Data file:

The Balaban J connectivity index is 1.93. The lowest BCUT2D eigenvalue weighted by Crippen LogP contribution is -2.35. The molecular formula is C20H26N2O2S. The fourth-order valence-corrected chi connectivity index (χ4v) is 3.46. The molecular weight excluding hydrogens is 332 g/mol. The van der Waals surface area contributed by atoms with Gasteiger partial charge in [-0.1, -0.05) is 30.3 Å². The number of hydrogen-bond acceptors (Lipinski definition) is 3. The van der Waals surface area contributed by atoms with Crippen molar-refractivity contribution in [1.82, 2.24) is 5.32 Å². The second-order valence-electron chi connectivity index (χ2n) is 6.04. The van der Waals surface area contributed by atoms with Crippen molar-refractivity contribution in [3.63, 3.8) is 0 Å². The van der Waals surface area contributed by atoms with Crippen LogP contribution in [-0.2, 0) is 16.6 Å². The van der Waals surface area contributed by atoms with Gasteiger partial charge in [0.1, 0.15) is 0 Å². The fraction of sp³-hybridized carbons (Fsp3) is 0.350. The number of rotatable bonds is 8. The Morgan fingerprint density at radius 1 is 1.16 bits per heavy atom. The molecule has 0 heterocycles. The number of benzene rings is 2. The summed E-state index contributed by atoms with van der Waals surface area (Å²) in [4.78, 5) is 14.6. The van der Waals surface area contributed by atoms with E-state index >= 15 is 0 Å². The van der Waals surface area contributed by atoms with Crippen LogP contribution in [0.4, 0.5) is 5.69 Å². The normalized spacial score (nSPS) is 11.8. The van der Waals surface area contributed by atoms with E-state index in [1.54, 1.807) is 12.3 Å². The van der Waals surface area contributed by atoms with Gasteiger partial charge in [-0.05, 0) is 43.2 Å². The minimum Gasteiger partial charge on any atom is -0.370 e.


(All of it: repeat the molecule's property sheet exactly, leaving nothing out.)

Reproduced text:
The Balaban J connectivity index is 1.93. The lowest BCUT2D eigenvalue weighted by Crippen LogP contribution is -2.35. The molecular formula is C20H26N2O2S. The fourth-order valence-corrected chi connectivity index (χ4v) is 3.46. The molecular weight excluding hydrogens is 332 g/mol. The van der Waals surface area contributed by atoms with Gasteiger partial charge in [-0.1, -0.05) is 30.3 Å². The number of hydrogen-bond acceptors (Lipinski definition) is 3. The van der Waals surface area contributed by atoms with Crippen molar-refractivity contribution in [1.82, 2.24) is 5.32 Å². The second-order valence-electron chi connectivity index (χ2n) is 6.04. The van der Waals surface area contributed by atoms with Crippen molar-refractivity contribution in [3.63, 3.8) is 0 Å². The van der Waals surface area contributed by atoms with Crippen LogP contribution in [-0.2, 0) is 16.6 Å². The van der Waals surface area contributed by atoms with Gasteiger partial charge in [0.1, 0.15) is 0 Å². The fraction of sp³-hybridized carbons (Fsp3) is 0.350. The number of rotatable bonds is 8. The Morgan fingerprint density at radius 1 is 1.16 bits per heavy atom. The molecule has 0 heterocycles. The number of benzene rings is 2. The summed E-state index contributed by atoms with van der Waals surface area (Å²) in [4.78, 5) is 14.6. The van der Waals surface area contributed by atoms with E-state index >= 15 is 0 Å². The van der Waals surface area contributed by atoms with Crippen LogP contribution in [0.4, 0.5) is 5.69 Å². The normalized spacial score (nSPS) is 11.8. The van der Waals surface area contributed by atoms with E-state index in [1.54, 1.807) is 12.3 Å². The van der Waals surface area contributed by atoms with Gasteiger partial charge in [-0.05, 0) is 43.2 Å². The minimum Gasteiger partial charge on any atom is -0.370 e.